Lesson 12Navigating a Table of Equivalent Ratios

Let’s use a table of equivalent ratios like a pro.

Learning Targets:

  • I can solve problems about situations happening at the same rate by using a table and finding a “1” row.
  • I can use a table of equivalent ratios to solve problems about unit price.

12.1 Number Talk: Multiplying by a Unit Fraction

Find the product mentally.

\frac13\boldcdot 21

\frac16 \boldcdot 21

(5.6) \boldcdot \frac18

\frac14\boldcdot (5.6)

12.2 Comparing Taco Prices

number of tacos price in dollars

Use the table to help you solve these problems. Explain or show your reasoning.

  1. Noah bought 4 tacos and paid $6. At this rate, how many tacos could he buy for $15?
  2. Jada’s family bought 50 tacos for a party and paid $72. Were Jada’s tacos the same price as Noah’s tacos?

12.3 Hourly Wages

Lin is paid $90 for 5 hours of work. She used the following table to calculate how much she would be paid at this rate for 8 hours of work.

A 2-column table with 5 rows of data. The first column is labeled "amount earned, in dollars" and the second column is labeled "time worked, in hours." Row 1: 90, 5; Row 2: 18, 1; Row 3: 144, 8; Row 4: blank, 3; Row 5: blank, 2.1. An arrow pointing from row 1 to row 2 is labeled "times one-fifth" and another arrow pointing from row 2 to row 3 is labeled "times 8."
  1. What is the meaning of the 18 that appears in the table?
  2. Why was the number \frac15 used as a multiplier?
  1. Explain how Lin used this table to solve the problem.
  2. At this rate, how much would Lin be paid for 3 hours of work? For 2.1 hours of work?

12.4 Zeno’s Memory Card

In 2016, 128 gigabytes (GB) of portable computer memory cost $32.

  1. Here is a double number line that represents the situation:

    A double number line: For "memory, in gigabytes" the numbers 0, 64, and 128 are indicated. For "cost, in dollars" the numbers 0, 16, and 32 are indicated.

    One set of tick marks has already been drawn to show the result of multiplying 128 and 32 each by \frac12 . Label the amount of memory and the cost for these tick marks.

    Next, keep multiplying by \frac12 and drawing and labeling new tick marks, until you can no longer clearly label each new tick mark with a number.

  2. Here is a table that represents the situation. Find the cost of 1 gigabyte. You can use as many rows as you need.

memory (gigabytes) cost (dollars)
128 32
  1. Did you prefer the double number line or the table for solving this problem? Why?

Are you ready for more?

A kilometer is 1,000 meters because kilo is a prefix that means 1,000. The prefix mega means 1,000,000 and giga (as in gigabyte) means 1,000,000,000. One byte is the amount of memory needed to store one letter of the alphabet. About how many of each of the following would fit on a 1-gigabyte flash drive?

  1. letters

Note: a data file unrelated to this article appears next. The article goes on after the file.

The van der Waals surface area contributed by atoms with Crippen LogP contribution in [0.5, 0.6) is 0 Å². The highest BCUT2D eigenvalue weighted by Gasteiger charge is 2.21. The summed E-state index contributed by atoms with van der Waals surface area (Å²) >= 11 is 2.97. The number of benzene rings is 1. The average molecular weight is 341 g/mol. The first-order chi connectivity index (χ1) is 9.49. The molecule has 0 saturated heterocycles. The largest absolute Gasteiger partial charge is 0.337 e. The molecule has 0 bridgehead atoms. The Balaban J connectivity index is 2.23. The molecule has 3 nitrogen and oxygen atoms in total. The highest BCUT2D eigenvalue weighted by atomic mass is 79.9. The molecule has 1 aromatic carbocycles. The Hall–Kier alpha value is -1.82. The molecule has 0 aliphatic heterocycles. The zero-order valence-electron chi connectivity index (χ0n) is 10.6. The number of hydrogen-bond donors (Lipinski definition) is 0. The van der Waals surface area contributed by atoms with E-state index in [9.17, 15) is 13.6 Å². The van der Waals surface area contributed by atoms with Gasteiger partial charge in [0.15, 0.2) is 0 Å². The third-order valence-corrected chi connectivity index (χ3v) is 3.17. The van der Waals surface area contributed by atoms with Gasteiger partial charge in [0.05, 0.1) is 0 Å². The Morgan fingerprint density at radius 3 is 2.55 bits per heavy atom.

1. pages
  1. books
  1. movies
  1. songs

Lesson 12 Summary

Finding a row containing a “1” is often a good way to work with tables of equivalent ratios. For example, the price for 4 lbs of granola is $5. At that rate, what would be the price for 62 lbs of granola?

Here are tables showing two different approaches to solving this problem. Both of these approaches are correct. However, one approach is more efficient.

  • Less efficient

    A 2-column table with 6 rows of data. The first column is labeled "granola, in pounds" and the second column is labeled "price, in dollars." Row 1: 4, 5; Row 2: 8, 10; Row 3: 16, 20; Row 4: 32, 40; Row 5: 64, 80; Row 6: 62, 77.50. An arrow pointing from row 1 to row 2, then 2 to 3, then 3 to 4, then 4 to 5 is labeled "times 2". The last arrow from row 5 to 6 is labeled "subtract 2 pounds" on the left of the table and is labeled " subtract "$2.50" on the right.
  • More efficient

    A 2-column table with 3 rows of data. The first column is labeled "granola, in pounds" and the second column is labeled " price, in dollars." Row 1: 4, 5; Row 2: 1, 1.25; Row 3: 62, 77.50. An arrow pointing from row 1 to row 2 is labeled "times one-fourth" and another arrow pointing from row 2 to row 3 is labeled "times 62."

Notice how the more efficient approach starts by finding the price for 1 lb of granola.

Remember that dividing by a whole number is the same as multiplying by a unit fraction. In this example, we can divide by 4 or multiply by \frac14 to find the unit price.

Lesson 12 Practice Problems

  1. Priya collected 2,400 grams of pennies in a fundraiser. Each penny has a mass of 2.5 grams. How much money did Priya raise? If you get stuck, consider using the table. 

    number of pennies mass in grams
    1 2.5
    2,400
  2. Kiran reads 5 pages in 20 minutes. He spends the same amount of time per page. How long will it take him to read 11 pages? If you get stuck, consider using the table.

    time in minutes number of pages
    20 5
    1
    11
  3. Mai is making personal pizzas. For 4 pizzas, she uses 10 ounces of cheese.

    number of pizzas ounces of cheese
    4 10

    a. How much cheese does Mai use per pizza?

    b. At this rate, how much cheese will she need to make 15 pizzas?

  4. Clare is paid $90 for 5 hours of work. At this rate, how many seconds does it take for her to earn 25 cents?

  5. A car that travels 20 miles in \frac12 hour at constant speed is traveling at the same speed as a car that travels 30 miles in \frac34 hour at a constant speed. Explain or show why.

  6. Lin makes her favorite juice blend by mixing cranberry juice with apple juice in the ratio shown on the double number line. Complete the diagram to show smaller and larger batches that would taste the same as Lin's favorite blend.

  7. Each of these is a pair of equivalent ratios. For each pair, explain why they are equivalent ratios or draw a representation that shows why they are equivalent ratios.

    1. 600:450 and 60:45
    2. 60:45 and 4:3
    3. 600:450 and 4:3